12. Spencer M, Richmond MC, Cutting LE. Considering the role of executive function in reading comprehension: a structural equation modeling approach. Scientific Studies of Reading 2020; 24(3): 179-99.
  13. Henry LA, Messer DJ, Nash G. Executive functioning in children with specific language impairment. J Child Psychol Psychiatry 2012; 53(1): 37-45.
  14. Barkley RA. Executive functions: What They are, how they work, and why they evolved. New York, NY: The Guilford Press; 2012.
  15. Baezat F. The effects of neuropsychological intervention (HAS) on reading and writing efficiency of linguistically dyslexic students: Single case study. Journal of Applied Psychology, 2009; 3(11): 7-19. [In Persian].
  16. Jadidi Feighan M, Abedi A, Jamali Paghale S, Jadidi Feighan M. Effectiveness of neuropsychological interventions on the reading components (Speed, accuracy and understanding) of students with dyslexic. Research in Clinical Psychology and Counseling 2015; 4(1): 115-34. [In Persian].
  17. Abedi A. Investigation of effectiveness of neuropsychological interventions for improving academic performance of children with mathematics learning disabilities. Advances in Cognitive Science, 2010; 12(1): 1-16. [In Persian].
  18. Faramarzi S, Yarmohamadian A, Malekpour M, Shirzadi P, Qasemi M. The effect of neuropsychological interventions on language performance in preschool children with specific language impairment (SLI): A case study. Middle Eastern Journal of Disability Studies 2016; 6: 304-16. [In Persian].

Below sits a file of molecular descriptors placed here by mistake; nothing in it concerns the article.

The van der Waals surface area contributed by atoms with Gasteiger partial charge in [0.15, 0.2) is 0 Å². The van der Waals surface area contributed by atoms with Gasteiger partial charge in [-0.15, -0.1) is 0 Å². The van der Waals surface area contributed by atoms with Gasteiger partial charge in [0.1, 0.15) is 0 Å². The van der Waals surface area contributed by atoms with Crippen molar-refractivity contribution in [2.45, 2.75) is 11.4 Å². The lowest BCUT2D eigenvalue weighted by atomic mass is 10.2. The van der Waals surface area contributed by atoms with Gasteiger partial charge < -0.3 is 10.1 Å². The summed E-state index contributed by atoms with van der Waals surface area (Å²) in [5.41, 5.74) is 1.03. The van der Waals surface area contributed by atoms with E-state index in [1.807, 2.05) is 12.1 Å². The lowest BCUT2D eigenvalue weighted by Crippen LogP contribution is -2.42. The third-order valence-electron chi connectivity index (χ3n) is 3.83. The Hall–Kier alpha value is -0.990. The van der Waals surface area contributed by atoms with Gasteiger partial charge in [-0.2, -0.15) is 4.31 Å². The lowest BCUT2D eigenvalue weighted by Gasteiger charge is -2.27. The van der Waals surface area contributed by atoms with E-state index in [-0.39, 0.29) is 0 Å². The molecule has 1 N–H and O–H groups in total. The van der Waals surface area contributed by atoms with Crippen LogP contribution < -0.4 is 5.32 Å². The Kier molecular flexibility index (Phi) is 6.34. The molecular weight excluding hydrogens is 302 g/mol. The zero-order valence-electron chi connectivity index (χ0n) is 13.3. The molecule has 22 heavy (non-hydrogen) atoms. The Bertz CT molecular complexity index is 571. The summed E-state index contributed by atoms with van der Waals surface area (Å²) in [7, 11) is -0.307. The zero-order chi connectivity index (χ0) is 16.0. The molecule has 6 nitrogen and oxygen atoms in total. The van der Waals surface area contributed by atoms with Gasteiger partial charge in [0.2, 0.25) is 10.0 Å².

19. Faramarzi S, Shirzadi P, Qasemi M, Yarmohamadian A. The effect of neuropsychological interventions on language performance of children with specific language impairment (SLI): A single subject study 2016; 4(4): 51-61.
  20. Ghasemi F, Karimi M, Dabaghi P. The effectiveness of Mindfulness-Based Cognitive Therapy on the quality of life in women with breast cancer. Nurse and Physician within War 2018; 6(20): 51-9. [In Persian].
  21. Ledford JR, Gast DL. Single subject research methodology in behavioral sciences. New York, NY: Routledge; 2014.
  22. Semrud-Clikeman M, Ellison PAT. Child neuropsychology: assessment and interventions for neurodevelopmental disorders. 2nd ed. New York, NY: Springer; 2009.
  23. Dawson P, Guare R. Executive skills in children and adolescents: A practical guide to assessment and intervention. New York, NY: The Guildford Press; 2010.